Argentina’s international bonds tumbled in London trading after a opposition candidate Alberto Fernández routed President Mauricio Macri in a shock primary election result.
The nation’s euro-denominated notes due in 2028 collapsed, sending the yield up almost three percentage points to 13.46 percent, the highest since the notes were sold, according to data compiled by Bloomberg. Opposition candidate Fernandez and his running mate, former president Cristina Fernandez de Kirchner, won by a much wider-than-expected margin over Macri, spooking investors who were already trimming exposure to Argentine assets as the October 27 presidential election nears.
Amherst Pierpont Securities warned of “panic” when local markets open. Others weighed the chances that the Central Bank will intervene to support the currency, which is already the worst-performer in emerging markets this year versus the dollar with a 17 pecent loss.
“For markets, this is very negative,” said Carolina Gialdi, a senior fixed-income strategist at BTG in Buenos Aires. “The market will likely price this as it is a done deal that Alberto Fernández won.”
The peso could lose 25 percent of its value and bonds may slump about 20 percent on the results, according to BTG Pactual Argentina. That would be a sharp turnaround from Friday, when bonds and locally traded shares gained amid optimism about Macri’s chances.
Traders fear the primaries are a signal the country may look to return to policies such as currency and capital controls, steering away from Macri’s more market-friendly positions.
In a press conference Sunday evening, Macri said he had “a bad election,” and that his coalition would work to change the trend. The president declined to say if he’ll announce special measures to calm markets or boost the country’s economy ahead of the first round vote.
Argentina’s 100-year dollar bonds fell, propelling the yield 80 basis points higher to 10.37 percent at 11.26am in London.
The view from outside
Here’s what money managers and analysts are saying:
Siobhan Morden, head of fixed income strategy for Latin America at Amherst Pierpont Securities:
- Markets will likely “panic” Monday, and bond prices could plummet as investors start to discount a high probability of default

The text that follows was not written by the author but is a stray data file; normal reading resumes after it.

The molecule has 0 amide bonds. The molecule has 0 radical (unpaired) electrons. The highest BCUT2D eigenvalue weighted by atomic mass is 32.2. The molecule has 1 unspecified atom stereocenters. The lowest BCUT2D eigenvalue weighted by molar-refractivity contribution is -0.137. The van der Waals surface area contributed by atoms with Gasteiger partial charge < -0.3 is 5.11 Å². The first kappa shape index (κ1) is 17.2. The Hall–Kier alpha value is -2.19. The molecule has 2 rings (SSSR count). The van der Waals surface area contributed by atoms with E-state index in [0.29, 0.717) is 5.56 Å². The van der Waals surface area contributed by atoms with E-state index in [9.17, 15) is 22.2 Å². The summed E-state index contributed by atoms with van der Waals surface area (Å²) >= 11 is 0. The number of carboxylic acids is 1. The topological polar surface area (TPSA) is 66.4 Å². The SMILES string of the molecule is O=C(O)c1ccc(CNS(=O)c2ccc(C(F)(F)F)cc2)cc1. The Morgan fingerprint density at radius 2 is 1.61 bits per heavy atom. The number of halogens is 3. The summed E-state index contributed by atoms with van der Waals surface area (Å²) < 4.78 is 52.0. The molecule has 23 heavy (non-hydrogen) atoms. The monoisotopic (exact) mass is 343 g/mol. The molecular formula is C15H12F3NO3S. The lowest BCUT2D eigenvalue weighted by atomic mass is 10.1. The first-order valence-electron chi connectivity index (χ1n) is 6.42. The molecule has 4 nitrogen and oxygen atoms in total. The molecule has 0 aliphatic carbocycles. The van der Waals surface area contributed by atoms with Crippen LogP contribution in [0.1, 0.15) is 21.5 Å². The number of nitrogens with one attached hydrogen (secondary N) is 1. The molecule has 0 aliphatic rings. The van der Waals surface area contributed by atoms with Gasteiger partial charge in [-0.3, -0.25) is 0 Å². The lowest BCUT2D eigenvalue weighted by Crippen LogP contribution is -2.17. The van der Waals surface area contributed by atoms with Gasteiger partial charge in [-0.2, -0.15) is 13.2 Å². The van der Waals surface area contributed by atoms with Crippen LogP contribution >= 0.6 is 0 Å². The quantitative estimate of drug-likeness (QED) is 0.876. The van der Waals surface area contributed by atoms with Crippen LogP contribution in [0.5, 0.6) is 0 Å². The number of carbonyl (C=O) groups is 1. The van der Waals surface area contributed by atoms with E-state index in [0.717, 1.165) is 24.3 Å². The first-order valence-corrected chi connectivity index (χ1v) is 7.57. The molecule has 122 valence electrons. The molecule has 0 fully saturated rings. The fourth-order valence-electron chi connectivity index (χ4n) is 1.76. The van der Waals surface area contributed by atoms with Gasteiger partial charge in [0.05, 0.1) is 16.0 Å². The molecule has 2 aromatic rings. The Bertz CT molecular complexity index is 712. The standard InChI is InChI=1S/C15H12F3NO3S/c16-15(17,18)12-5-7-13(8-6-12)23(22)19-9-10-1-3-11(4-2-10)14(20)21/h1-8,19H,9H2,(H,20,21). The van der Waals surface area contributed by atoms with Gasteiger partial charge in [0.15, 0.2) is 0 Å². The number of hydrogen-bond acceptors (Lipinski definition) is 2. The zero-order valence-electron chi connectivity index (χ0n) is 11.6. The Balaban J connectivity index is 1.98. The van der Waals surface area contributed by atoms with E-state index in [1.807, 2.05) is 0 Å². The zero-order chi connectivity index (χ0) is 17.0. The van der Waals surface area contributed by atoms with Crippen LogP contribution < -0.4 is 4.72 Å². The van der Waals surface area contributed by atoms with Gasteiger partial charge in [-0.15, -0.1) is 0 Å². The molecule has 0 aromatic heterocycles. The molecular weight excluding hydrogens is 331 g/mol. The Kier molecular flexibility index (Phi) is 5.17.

- “The burden is now on Fernández to calm markets or inherit a country that is ungovernable”
Gene Frieda, a strategist at Pacific Investment Management Co. in London:
- “The market will now need to factor in a substantially higher probability of negative debt dynamics, capital controls and some kind of forced debt reprofiling”
- “We see little reason for contagion to persist across the rest of EM, but in thin August markets, the risk of overshoots is magnified by thin liquidity”
Julian Rimmer, a trader at Investec Bank Plc in London:
- Volatility across the EMFX complex has been remarkably subdued of late but a crisis in Argentina could rekindle concerns in other frangible currencies like the Turkish lira and the South African rand, especially in light of seasonally low turnover
Per Hammarlund, the chief emerging-markets strategist at SEB AB in Stockholm:
- “The effect on other EMs will be noticeable, but given that many EM investors have been cautious about adding exposure to Argentina, the effect should be temporary, lasting less than a month”
More from BTG’s Gialdi:
- The Central Bank will probably not intervene even if there’s a 30 percent drop in the currency because “it would be a massive waste of international reserves, which only makes things worse” and could put more pressure on the currency
Whitney Baker, founder of New York-based Totem Macro:
- Baker has been bullish on Argentina since September and said more information is needed before she changes her stance, but that “it’s clearly more negative”
- Expects the Central Bank to be in the currency market if there’s substantial pressure
- “A severe market reaction could give the electorate a taste of what they’re in for if they elect the Peronist ticket, and we know they’re very clued into the currency. If there’s an outsized reaction they may think hey, this is actually us going backwards”
James Barrineau, the New York-based head of emerging-market debt at Schroders:
- Peso is likely to get hurt but central bank has ability to support it; still, people don’t want to see a full week of a weaker peso and the central bank spending dollars to support it
- “I wouldn’t expect things to go out to 13, 14 or 15 percent yield in short-dated bonds because market was already cautious on election”
- “I wouldn’t expect the bottom to fall out here, but we’re going to clearly adjust for a higher probability of Fernández winning if these results hold”